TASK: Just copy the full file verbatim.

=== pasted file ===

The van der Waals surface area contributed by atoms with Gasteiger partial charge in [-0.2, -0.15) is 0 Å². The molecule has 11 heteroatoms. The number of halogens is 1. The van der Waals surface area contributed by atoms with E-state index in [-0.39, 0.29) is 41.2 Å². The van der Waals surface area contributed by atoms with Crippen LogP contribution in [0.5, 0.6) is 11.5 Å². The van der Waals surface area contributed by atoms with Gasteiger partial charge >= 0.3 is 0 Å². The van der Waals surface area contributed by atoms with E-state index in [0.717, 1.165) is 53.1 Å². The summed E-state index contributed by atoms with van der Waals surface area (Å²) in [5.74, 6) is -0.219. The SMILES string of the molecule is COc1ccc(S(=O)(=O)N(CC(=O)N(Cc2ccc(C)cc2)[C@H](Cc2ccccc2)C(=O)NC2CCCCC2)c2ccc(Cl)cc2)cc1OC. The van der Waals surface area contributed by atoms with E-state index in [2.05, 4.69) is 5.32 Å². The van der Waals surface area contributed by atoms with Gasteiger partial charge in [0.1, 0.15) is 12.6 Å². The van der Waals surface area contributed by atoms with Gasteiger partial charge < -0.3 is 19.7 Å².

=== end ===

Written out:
The van der Waals surface area contributed by atoms with Gasteiger partial charge in [-0.2, -0.15) is 0 Å². The molecule has 11 heteroatoms. The number of halogens is 1. The van der Waals surface area contributed by atoms with E-state index in [-0.39, 0.29) is 41.2 Å². The van der Waals surface area contributed by atoms with Crippen LogP contribution in [0.5, 0.6) is 11.5 Å². The van der Waals surface area contributed by atoms with Gasteiger partial charge >= 0.3 is 0 Å². The van der Waals surface area contributed by atoms with E-state index in [0.717, 1.165) is 53.1 Å². The summed E-state index contributed by atoms with van der Waals surface area (Å²) in [5.74, 6) is -0.219. The SMILES string of the molecule is COc1ccc(S(=O)(=O)N(CC(=O)N(Cc2ccc(C)cc2)[C@H](Cc2ccccc2)C(=O)NC2CCCCC2)c2ccc(Cl)cc2)cc1OC. The van der Waals surface area contributed by atoms with E-state index in [2.05, 4.69) is 5.32 Å². The van der Waals surface area contributed by atoms with Gasteiger partial charge in [0.1, 0.15) is 12.6 Å². The van der Waals surface area contributed by atoms with Gasteiger partial charge < -0.3 is 19.7 Å².